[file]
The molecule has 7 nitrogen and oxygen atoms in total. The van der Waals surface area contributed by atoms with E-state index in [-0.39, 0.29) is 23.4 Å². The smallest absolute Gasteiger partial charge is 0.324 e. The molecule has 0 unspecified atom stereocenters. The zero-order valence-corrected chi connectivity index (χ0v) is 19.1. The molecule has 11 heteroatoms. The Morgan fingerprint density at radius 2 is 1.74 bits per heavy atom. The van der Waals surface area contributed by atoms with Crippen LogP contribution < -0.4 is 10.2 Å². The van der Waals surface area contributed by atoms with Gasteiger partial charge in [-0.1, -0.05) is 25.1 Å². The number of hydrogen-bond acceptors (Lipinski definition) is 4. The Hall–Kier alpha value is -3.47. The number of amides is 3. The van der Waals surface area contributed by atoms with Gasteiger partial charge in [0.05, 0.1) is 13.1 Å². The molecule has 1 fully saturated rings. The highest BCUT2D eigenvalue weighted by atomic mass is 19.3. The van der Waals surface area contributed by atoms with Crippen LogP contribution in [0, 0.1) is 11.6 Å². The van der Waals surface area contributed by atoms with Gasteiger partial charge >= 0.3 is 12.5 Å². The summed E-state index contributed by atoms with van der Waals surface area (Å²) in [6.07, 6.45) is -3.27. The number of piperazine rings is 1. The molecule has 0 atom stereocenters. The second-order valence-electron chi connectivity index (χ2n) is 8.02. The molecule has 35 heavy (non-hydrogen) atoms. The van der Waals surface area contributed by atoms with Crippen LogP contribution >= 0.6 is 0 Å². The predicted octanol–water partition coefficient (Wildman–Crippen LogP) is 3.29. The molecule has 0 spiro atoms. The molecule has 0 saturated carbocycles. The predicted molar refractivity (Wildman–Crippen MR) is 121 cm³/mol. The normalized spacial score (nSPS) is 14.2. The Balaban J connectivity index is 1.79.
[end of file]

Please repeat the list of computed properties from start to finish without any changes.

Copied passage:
The molecule has 7 nitrogen and oxygen atoms in total. The van der Waals surface area contributed by atoms with E-state index in [-0.39, 0.29) is 23.4 Å². The smallest absolute Gasteiger partial charge is 0.324 e. The molecule has 0 unspecified atom stereocenters. The zero-order valence-corrected chi connectivity index (χ0v) is 19.1. The molecule has 11 heteroatoms. The Morgan fingerprint density at radius 2 is 1.74 bits per heavy atom. The van der Waals surface area contributed by atoms with Crippen LogP contribution < -0.4 is 10.2 Å². The van der Waals surface area contributed by atoms with Gasteiger partial charge in [-0.1, -0.05) is 25.1 Å². The number of hydrogen-bond acceptors (Lipinski definition) is 4. The Hall–Kier alpha value is -3.47. The number of amides is 3. The van der Waals surface area contributed by atoms with Gasteiger partial charge in [0.05, 0.1) is 13.1 Å². The molecule has 1 fully saturated rings. The highest BCUT2D eigenvalue weighted by atomic mass is 19.3. The van der Waals surface area contributed by atoms with Crippen LogP contribution in [0, 0.1) is 11.6 Å². The van der Waals surface area contributed by atoms with Gasteiger partial charge >= 0.3 is 12.5 Å². The summed E-state index contributed by atoms with van der Waals surface area (Å²) in [6.07, 6.45) is -3.27. The number of piperazine rings is 1. The molecule has 0 atom stereocenters. The second-order valence-electron chi connectivity index (χ2n) is 8.02. The molecule has 35 heavy (non-hydrogen) atoms. The van der Waals surface area contributed by atoms with Crippen LogP contribution >= 0.6 is 0 Å². The predicted octanol–water partition coefficient (Wildman–Crippen LogP) is 3.29. The molecule has 0 spiro atoms. The molecule has 0 saturated carbocycles. The predicted molar refractivity (Wildman–Crippen MR) is 121 cm³/mol. The normalized spacial score (nSPS) is 14.2. The Balaban J connectivity index is 1.79.